3. Being Spammy/Paying for the Quick Fix: Too many businesses these days get caught up in purchasing low-budget, poor quality online products that they are told will clean up their Google search results in a few weeks or a month. These ‘quick-fix’ type services or software are not only ineffective but they are dangerous for the reputation of your brand. These services often involve spamming of content, and can even post your information on inappropriate/illicit domains. This type of work can also venture into what is called ‘black-hat’ in the online industry because Google views this activity as highly unethical – to the point that they have been cracking down on it for the past 24 months . If your brand’s online reputation is in need of assistance, it is highly recommended that you seek out a legitimate professional reputation management firm that specializes in organic content creation and promotion. The PR-centric packages that companies like Reputation Management Consultants offer are not only excellent at rehabilitating damaged reputations, but are also a surefire way to expand your online exposure in an authentic and powerful way.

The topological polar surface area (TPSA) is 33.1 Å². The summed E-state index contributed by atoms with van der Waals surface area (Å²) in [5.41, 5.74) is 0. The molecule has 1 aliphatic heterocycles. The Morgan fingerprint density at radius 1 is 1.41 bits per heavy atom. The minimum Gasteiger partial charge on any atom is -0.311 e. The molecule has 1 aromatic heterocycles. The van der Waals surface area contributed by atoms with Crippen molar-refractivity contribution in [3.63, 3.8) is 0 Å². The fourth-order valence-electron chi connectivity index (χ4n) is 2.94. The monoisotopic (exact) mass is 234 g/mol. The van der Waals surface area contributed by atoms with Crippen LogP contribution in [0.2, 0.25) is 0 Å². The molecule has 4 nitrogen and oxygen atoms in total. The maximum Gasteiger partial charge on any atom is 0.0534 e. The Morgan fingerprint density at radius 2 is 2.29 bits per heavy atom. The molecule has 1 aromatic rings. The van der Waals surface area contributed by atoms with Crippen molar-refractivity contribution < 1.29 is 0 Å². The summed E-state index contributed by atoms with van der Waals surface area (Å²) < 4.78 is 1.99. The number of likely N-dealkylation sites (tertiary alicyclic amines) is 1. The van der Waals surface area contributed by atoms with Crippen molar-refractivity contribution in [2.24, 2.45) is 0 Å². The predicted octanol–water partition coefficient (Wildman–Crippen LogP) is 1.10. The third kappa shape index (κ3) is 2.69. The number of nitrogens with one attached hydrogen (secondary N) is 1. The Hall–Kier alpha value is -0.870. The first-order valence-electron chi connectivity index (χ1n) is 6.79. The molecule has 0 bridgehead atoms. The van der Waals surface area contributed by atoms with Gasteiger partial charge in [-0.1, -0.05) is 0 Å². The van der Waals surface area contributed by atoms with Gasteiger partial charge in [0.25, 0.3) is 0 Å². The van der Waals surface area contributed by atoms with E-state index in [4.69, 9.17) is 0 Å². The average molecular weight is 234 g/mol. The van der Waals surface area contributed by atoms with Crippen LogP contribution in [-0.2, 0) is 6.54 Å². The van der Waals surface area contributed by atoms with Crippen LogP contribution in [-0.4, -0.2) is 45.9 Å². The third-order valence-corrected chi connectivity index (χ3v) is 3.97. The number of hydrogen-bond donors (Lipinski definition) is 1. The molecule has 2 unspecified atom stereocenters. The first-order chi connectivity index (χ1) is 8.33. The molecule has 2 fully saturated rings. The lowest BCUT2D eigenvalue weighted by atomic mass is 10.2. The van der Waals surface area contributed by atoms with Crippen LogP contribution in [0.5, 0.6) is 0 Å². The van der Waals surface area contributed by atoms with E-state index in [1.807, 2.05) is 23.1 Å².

4. Not offering Holiday discounts (for eCommerce, mom and pops, etc.): People are always shopping for the best deal. Normally offering a discount gives your business a leg up,. But for the holidays, it just places you on equal footing. Remember: you don’t always have to break the bank to be competitive.
  5. Not doing Holiday-themed modifications to marketing and language (website language, customer service language, etc.): The Holidays are a common shared past time for business and client alike. Promoting holiday imagery and messages can strengthen both the business/customer bond, and employer/employee relationship. At the very least, don’t ignore the holidays. Doing so, can place you at a disadvantage all around.
  6. Spread the cheer, Mr. Grinch. Goodwill towards men and all that goes with it: But, if you don’t feel like being extra cheerful, that’s fine too. Just don’t take a complete 180 and be a grump either. Good customer service is a foundation that transcends all holidays. And, if you sense that a client is in the spirit, use it to your advantage!
  7. Not adequately addressing the added sensitivity and stress of the holiday season — it’s like every other time of the year. Except, it’s not. People have higher expectations during Christmas, and are often stressed by the pressure of feeling the need to buy the perfect gift. Any business who interacts with someone who may be under this stress should be aware of it. The best client service tip is to always prevent a situation before it happens.